Some argue that, military personnel signed for such a service conditions so they damn well live with the consequences. However, the issue is of their repeated downgradation and all the other disadvantages relating to total take home pay/pension vis-à-vis their counterparts in the civil and not service conditions. In the case of bonded labour too there is some manner of agreement between the employer and the employee and yet such an arrangement is bad in law. Article 14 of the Indian Constitution has something to say on this issue and to which the supreme court too, has drawn governments attention is the case of SPS Vains vs MoD etc relating to the case where brigadiers were given more pension than maj-gens. In simple terms, OROP implies that two retirees with equal length of service in the same rank should draw the same pension, irrespective of their date of retirement.
Few seem to be aware of the bonding between the veterans and the serving. Every year veterans in lakhs visit their units on annual raising days and other important events. There is also constant inter-action between units and their retired personnel and that is how units sustain spirit and traditions. Besides this there are large number of veterans children in the defence services and they see the state of ex-servicemen at first hand. Therefore, there is the danger of spill over effect of this disenchantment, distress and disgruntlement of the veterans passing on to the serving. It will indeed be a sad day for the country, were this to happen. After all those now in service will also suffer the very same set of disadvantages presently inflicted on the veterans.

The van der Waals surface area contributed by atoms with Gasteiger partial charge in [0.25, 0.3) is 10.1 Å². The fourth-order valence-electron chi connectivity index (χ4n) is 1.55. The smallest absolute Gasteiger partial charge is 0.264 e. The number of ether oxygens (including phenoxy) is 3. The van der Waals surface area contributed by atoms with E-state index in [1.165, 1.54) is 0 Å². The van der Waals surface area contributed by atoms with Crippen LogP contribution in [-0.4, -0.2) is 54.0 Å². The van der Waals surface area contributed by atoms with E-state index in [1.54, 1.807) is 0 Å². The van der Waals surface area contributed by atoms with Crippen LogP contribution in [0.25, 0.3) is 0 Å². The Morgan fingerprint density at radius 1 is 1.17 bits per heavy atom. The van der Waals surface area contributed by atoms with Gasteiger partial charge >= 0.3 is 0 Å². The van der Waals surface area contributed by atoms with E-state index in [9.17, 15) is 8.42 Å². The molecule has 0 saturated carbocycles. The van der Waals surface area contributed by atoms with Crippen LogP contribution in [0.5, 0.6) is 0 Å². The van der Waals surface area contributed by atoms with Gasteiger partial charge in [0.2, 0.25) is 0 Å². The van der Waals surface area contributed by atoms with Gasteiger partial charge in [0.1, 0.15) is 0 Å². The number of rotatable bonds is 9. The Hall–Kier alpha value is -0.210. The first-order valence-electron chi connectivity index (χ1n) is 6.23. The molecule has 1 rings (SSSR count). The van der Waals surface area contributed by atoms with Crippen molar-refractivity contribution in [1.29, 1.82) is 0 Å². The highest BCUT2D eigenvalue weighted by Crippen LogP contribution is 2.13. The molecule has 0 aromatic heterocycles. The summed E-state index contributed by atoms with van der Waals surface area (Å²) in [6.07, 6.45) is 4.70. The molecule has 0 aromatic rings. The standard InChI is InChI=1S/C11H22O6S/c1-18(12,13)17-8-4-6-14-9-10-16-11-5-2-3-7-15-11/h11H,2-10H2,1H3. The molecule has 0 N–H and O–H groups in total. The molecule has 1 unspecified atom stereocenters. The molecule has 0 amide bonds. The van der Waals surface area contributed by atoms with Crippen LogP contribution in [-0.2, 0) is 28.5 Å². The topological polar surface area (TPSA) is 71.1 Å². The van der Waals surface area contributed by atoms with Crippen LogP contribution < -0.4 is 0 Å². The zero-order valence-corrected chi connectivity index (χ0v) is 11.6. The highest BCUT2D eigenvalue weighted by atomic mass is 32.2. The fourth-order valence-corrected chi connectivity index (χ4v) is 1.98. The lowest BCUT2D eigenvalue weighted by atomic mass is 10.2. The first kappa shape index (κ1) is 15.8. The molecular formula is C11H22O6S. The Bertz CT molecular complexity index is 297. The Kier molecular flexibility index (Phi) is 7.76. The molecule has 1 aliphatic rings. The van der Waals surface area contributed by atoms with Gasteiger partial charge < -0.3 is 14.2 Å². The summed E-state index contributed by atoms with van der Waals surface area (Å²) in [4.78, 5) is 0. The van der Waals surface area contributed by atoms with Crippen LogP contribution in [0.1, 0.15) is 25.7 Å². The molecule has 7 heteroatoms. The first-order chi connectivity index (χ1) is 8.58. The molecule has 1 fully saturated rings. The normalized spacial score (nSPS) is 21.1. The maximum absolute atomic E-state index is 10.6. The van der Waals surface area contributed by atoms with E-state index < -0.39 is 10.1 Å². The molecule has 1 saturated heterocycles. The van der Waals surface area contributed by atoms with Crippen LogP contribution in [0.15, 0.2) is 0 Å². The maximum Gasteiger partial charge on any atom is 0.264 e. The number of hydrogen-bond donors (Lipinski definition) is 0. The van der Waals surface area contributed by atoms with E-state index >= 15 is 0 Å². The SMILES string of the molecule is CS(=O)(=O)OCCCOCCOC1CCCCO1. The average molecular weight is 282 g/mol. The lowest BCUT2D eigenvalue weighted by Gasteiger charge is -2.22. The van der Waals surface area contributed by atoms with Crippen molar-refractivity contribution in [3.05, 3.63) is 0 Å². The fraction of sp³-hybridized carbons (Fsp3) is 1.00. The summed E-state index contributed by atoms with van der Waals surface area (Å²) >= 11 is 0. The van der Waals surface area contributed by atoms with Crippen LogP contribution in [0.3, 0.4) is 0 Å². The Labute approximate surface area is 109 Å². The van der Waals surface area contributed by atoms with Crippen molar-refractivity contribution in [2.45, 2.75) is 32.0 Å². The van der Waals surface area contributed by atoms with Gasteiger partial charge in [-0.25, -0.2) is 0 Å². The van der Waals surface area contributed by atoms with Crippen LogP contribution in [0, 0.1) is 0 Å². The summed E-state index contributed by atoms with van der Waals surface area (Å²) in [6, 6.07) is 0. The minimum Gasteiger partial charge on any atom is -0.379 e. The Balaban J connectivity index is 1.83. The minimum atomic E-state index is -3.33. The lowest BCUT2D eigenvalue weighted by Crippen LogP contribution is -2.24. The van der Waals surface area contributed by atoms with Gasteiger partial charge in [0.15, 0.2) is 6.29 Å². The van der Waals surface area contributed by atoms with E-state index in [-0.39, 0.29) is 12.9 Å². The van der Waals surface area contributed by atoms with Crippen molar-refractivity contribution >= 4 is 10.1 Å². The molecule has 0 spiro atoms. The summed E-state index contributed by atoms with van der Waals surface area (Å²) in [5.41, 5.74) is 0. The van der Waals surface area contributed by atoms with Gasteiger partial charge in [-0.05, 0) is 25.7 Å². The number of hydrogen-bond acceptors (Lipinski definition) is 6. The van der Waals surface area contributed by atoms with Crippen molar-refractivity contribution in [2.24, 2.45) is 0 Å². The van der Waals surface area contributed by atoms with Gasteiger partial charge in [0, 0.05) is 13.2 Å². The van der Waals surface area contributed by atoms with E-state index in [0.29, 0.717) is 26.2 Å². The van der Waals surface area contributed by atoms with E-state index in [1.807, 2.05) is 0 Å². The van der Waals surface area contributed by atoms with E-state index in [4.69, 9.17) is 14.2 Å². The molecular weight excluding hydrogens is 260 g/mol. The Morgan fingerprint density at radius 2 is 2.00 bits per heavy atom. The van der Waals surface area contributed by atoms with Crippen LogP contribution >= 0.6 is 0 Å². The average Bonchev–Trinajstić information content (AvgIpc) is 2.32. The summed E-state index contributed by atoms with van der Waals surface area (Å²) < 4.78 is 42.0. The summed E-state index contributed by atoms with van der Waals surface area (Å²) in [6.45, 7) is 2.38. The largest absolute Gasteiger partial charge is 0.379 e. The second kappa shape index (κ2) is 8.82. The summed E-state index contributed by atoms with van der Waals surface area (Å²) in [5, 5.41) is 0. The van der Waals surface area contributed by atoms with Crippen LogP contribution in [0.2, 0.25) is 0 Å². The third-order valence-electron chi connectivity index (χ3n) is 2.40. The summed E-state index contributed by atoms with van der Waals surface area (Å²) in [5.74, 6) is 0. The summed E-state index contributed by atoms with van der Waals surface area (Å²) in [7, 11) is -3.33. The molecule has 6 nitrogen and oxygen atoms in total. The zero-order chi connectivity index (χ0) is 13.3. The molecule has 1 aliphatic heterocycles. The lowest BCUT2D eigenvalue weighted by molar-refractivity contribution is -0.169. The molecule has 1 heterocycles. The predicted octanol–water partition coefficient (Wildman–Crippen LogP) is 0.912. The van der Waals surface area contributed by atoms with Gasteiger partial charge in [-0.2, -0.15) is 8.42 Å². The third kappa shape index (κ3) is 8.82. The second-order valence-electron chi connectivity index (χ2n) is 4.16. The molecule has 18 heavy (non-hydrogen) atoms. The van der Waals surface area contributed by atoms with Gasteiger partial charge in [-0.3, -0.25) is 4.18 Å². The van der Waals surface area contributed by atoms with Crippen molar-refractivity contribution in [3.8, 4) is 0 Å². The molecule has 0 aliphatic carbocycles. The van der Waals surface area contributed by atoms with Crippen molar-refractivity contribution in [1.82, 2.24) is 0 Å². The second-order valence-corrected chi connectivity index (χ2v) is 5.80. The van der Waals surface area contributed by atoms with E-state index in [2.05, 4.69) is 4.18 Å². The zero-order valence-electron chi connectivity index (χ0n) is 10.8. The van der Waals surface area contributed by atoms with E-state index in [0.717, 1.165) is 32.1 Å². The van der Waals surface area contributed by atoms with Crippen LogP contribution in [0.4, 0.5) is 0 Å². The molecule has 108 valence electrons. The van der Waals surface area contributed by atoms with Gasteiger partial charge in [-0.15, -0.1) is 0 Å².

The demand for OROP is fair and just and is only a part compensation for early retirement, extremely limited promotions and a miniscule recompense for a hard and risk filled career. There is little merit for the political executive, to accept the bureaucracy’s argument that giving OROP to the veterans will result in a similar demand by the civil employees.